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Edward Snowden: U.S. officials are preventing me claiming asylum

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by Peter Walker, The Guardian

The NSA surveillance whistleblower Edward Snowden has said US officials are waging a campaign to prevent him from taking up asylum offers as he called a meeting in Moscow airport with human rights groups.

In a letter sent to groups including Human Rights Watch and Amnesty International, the former intelligence agency contractor claimed there was “an unlawful campaign by officials in the US government to deny my right to seek and enjoy … asylum under article 14 of the Universal Declaration of Human Rights” and invited them to meet him at 5pm local time.

“The scale of threatening behaviour is without precedent: never before in history have states conspired to force to the ground a sovereign president’s plane to effect a search for a political refugee,” he wrote to the groups. “This dangerous escalation represents a threat not just to the dignity of Latin America or my own personal security, but to the basic right shared by every living person to live free from persecution.”

Reuters quoted an airport official as saying Snowden would meet the groups on Friday afternoon in the transit area of Sheremetyevo, where he has remained since flying to Russia from Hong Kong on 23 June.

The 30-year-old former NSA employee is trying to negotiate asylum elsewhere to avoid facing charges in the US, including espionage, for divulging details about US electronic surveillance programmes.

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“I can confirm that such a meeting will take place,” an airport spokeswoman said.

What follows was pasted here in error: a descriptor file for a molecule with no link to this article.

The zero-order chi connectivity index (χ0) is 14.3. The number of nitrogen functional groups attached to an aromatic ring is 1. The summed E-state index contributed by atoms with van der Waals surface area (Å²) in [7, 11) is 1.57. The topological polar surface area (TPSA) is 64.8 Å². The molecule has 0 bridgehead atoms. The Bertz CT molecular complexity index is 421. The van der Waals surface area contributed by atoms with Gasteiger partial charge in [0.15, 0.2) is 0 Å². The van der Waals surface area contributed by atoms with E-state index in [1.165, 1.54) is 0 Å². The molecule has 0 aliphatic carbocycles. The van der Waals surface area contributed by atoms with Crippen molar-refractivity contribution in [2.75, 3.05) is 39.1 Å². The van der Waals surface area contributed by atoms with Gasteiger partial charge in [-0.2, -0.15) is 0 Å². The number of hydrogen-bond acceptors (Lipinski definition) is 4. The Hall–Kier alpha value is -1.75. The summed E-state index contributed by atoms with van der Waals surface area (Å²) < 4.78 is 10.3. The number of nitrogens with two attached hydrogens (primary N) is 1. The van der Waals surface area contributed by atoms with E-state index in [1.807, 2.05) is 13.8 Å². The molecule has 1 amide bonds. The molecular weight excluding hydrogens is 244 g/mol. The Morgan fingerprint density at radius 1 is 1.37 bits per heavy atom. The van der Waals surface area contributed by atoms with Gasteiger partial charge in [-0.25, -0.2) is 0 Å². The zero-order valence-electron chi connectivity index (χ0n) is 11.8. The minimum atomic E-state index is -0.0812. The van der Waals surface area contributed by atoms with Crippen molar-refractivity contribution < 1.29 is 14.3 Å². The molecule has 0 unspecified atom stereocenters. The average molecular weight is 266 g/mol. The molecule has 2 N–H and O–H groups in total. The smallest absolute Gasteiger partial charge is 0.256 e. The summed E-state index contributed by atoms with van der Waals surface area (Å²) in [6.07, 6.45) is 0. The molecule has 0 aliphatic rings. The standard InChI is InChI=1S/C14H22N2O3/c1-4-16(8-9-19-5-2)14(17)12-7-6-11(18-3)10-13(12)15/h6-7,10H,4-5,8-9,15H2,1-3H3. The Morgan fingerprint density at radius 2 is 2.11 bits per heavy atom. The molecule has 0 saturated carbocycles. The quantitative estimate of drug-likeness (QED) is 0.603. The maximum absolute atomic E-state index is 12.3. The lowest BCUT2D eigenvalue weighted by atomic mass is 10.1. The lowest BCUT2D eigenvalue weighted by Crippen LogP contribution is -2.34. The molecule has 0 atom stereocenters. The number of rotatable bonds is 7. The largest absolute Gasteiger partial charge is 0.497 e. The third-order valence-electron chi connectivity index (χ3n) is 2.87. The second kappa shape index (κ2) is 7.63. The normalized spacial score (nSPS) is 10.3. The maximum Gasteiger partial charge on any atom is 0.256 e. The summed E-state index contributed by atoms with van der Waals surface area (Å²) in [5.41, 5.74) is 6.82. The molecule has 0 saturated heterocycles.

Reuters said Amnesty and Transparency International had been invited to meet Snowden, with the former confirming it would attend.

Sergei Nikitin, the head of Amnesty International Russia, said: “Yes, I have received a brief email. It said that he would like to meet with a representative of a human rights organisation – there was not much information there. I’m planning to go.”

Tanya Lokshina of Human Rights Watch confirmed she had been invited to the meeting and posted Snowden’s letter on Facebook.

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Snowden is still believed to be weighing up his options. Late on Thursday, Venezuela’s foreign minister said the country had yet to receive a formal response to its offer of asylum.

“We communicated last week. We made an offer and so far we haven’t received a reply,” Elias Jaua told Reuters during a regional foreign ministers’ meeting in Uruguay.

Venezuela is one of three countries to offer asylum to Snowden, along with Bolivia and Nicaragua.

In a separate email to Reuters, Snowden confirmed that the meeting with human rights groups would go ahead but said it would be closed to the press. He said he planned to speak to the media later.

The letter told the groups to bring identification and meet at 4.30pm at Sheremetyevo airport in Terminal F, “in the centre of the arrival hall [where] someone from airport staff will be waiting there to receive you with a sign labelled G9”.